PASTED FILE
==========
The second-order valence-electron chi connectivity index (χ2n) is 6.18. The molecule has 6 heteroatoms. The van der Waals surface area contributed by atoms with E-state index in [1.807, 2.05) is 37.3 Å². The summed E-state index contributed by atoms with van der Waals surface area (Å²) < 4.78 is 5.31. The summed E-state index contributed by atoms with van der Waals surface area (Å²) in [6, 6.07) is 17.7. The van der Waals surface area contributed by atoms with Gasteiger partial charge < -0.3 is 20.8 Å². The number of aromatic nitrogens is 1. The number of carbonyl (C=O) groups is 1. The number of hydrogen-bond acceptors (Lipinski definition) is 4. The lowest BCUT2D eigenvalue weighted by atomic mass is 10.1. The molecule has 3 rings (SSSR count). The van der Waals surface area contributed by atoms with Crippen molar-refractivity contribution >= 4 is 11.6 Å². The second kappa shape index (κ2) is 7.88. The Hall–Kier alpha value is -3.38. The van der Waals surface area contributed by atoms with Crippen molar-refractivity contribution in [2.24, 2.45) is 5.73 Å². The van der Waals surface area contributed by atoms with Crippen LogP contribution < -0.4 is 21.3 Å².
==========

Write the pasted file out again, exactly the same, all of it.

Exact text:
The second-order valence-electron chi connectivity index (χ2n) is 6.18. The molecule has 6 heteroatoms. The van der Waals surface area contributed by atoms with E-state index in [1.807, 2.05) is 37.3 Å². The summed E-state index contributed by atoms with van der Waals surface area (Å²) < 4.78 is 5.31. The summed E-state index contributed by atoms with van der Waals surface area (Å²) in [6, 6.07) is 17.7. The van der Waals surface area contributed by atoms with Gasteiger partial charge < -0.3 is 20.8 Å². The number of aromatic nitrogens is 1. The number of carbonyl (C=O) groups is 1. The number of hydrogen-bond acceptors (Lipinski definition) is 4. The lowest BCUT2D eigenvalue weighted by atomic mass is 10.1. The molecule has 3 rings (SSSR count). The van der Waals surface area contributed by atoms with Crippen molar-refractivity contribution >= 4 is 11.6 Å². The second kappa shape index (κ2) is 7.88. The Hall–Kier alpha value is -3.38. The van der Waals surface area contributed by atoms with Crippen molar-refractivity contribution in [2.24, 2.45) is 5.73 Å². The van der Waals surface area contributed by atoms with Crippen LogP contribution < -0.4 is 21.3 Å².